– Provides control for enabling and disabling the nonlinear processor (NLP), which replaces the residual echo at the output of the echo canceller with comfort noise based on the actual background noise of the voice path
• Improved network manageability by providing various echo cancellation performance metrics and testing capabilities
– Reports various metrics, including combined echo return loss (ACOM), ERL, and worst-case echo return loss
– Reports statistics for location of the largest reflector (tail) and the internal state of the G.168 ECAN feature
– Provides test-mode support for manually freezing, thawing, and clearing the echo canceller registers
Additional benefits of the Cisco enhanced ITU-T G.168 ECAN feature when used with the Cisco dedicated ECAN modules include:
• Additional echo cancellation effectiveness through extended capabilities and features
– Control of the echo canceller is provided through the size of the echo cancellation buffer, ranging from 8 to 128 ms
– Additional processing and memory resources help ensure robust echo canceller coverage independent from the echo canceller configuration or the demand placed on the general voice DSP resources
Packet Voice Solutions: Echo Cancellation for Demanding Network Conditions
In a voice telephone call, an echo is the audible leak-through of your own voice from the transmit path into your own receive (return) path. Leak-through happens only in analog circuits; digital voice traffic does not leak. Analog signals can leak either electrically from one wire to another (call cross-talk), or acoustically through the air from a loudspeaker to a microphone. Analog signals are often leaked from the send path to the receive path through a hybrid transformer, which converts 4-wire analog to or from 2-wire analog.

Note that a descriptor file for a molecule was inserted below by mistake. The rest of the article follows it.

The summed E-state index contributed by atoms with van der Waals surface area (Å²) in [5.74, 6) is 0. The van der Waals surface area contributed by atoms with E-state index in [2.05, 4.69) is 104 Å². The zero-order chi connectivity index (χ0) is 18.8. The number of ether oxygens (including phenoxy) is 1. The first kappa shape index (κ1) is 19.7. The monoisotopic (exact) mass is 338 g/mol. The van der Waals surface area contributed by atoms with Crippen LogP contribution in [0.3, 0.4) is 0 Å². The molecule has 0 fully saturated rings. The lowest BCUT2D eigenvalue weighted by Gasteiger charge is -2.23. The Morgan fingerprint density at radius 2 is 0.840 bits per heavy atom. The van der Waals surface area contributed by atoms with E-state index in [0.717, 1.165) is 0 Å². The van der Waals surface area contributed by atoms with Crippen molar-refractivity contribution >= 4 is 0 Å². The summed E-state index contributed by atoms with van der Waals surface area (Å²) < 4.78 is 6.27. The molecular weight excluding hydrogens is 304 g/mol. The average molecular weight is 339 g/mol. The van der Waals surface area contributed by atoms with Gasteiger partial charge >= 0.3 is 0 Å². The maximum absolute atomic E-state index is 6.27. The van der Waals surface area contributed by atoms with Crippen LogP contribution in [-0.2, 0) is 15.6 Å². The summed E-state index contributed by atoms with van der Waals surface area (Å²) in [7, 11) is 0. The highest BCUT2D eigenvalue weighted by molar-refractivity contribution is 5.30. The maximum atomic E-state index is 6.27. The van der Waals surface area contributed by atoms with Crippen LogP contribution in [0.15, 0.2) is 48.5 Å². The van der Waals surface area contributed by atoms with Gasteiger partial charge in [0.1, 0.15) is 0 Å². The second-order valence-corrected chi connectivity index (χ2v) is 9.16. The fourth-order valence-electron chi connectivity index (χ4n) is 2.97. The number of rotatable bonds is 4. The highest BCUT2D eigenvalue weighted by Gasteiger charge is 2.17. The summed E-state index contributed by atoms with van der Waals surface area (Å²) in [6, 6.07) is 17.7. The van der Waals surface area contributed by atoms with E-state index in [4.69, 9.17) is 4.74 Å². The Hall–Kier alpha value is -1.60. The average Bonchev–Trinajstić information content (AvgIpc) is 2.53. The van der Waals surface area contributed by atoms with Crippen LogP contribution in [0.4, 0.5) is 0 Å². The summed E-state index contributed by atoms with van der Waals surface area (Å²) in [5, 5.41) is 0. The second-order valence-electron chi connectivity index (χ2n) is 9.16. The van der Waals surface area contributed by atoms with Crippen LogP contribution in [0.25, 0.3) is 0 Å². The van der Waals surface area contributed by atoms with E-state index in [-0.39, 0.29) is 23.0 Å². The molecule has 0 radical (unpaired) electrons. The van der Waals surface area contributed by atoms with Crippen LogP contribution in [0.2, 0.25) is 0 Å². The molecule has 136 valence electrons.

Two characteristics of echo are loudness and delay. The louder the echo or the longer the round-trip delay, the more annoying it is for the users. Cisco MFT dedicated ECAN modules are designed to help reduce echo in networks where long delays are present in the sections of the networks that create the echo problems.
An echo canceller is a component of a voice gateway that faces the public-switched-telephone network (PSTN) side of the gateway and reduces the level of echoes that have leaked from the transmit (Tx) path into the receive (Rx) path. The portion of the network connected to the PSTN side of the gateway, including all switches, multiplexers, private branch exchanges (PBXs), other IP networks, and analog or IP phones, is called the tail circuit. The analog component of the tail circuit, known as the analog tail circuit, is the source of all potential echoes on this side of the network. An echo canceller removes the echo portion of the signal coming out of the tail circuit and heading back into the WAN. Many voice-over-IP (VoIP) networks have two PSTN or basic-telephone-service (POTS) components. In these cases, another gateway facing the tail circuit on the other end of the network will be responsible for canceling the echo coming from that direction.